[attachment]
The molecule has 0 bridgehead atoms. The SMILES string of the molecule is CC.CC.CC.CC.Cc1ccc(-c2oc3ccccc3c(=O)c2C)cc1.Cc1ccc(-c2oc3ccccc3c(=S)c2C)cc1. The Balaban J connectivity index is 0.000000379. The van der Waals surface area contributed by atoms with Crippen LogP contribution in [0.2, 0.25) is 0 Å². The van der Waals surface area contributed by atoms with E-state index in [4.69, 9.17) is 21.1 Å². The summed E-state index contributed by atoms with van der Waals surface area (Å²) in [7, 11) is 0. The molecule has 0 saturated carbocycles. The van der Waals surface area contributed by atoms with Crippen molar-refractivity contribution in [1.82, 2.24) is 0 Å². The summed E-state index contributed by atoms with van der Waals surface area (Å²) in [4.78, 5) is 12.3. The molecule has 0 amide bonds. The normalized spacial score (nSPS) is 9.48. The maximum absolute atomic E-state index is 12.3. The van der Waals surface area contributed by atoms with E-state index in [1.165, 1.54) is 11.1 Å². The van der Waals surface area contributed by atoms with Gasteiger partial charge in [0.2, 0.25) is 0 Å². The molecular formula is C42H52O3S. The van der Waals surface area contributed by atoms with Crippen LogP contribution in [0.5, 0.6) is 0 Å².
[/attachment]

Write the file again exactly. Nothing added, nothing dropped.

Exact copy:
The molecule has 0 bridgehead atoms. The SMILES string of the molecule is CC.CC.CC.CC.Cc1ccc(-c2oc3ccccc3c(=O)c2C)cc1.Cc1ccc(-c2oc3ccccc3c(=S)c2C)cc1. The Balaban J connectivity index is 0.000000379. The van der Waals surface area contributed by atoms with Crippen LogP contribution in [0.2, 0.25) is 0 Å². The van der Waals surface area contributed by atoms with E-state index in [4.69, 9.17) is 21.1 Å². The summed E-state index contributed by atoms with van der Waals surface area (Å²) in [7, 11) is 0. The molecule has 0 saturated carbocycles. The van der Waals surface area contributed by atoms with Crippen molar-refractivity contribution in [1.82, 2.24) is 0 Å². The summed E-state index contributed by atoms with van der Waals surface area (Å²) in [4.78, 5) is 12.3. The molecule has 0 amide bonds. The normalized spacial score (nSPS) is 9.48. The maximum absolute atomic E-state index is 12.3. The van der Waals surface area contributed by atoms with E-state index in [1.165, 1.54) is 11.1 Å². The van der Waals surface area contributed by atoms with Gasteiger partial charge in [0.2, 0.25) is 0 Å². The molecular formula is C42H52O3S. The van der Waals surface area contributed by atoms with Crippen LogP contribution in [0.5, 0.6) is 0 Å².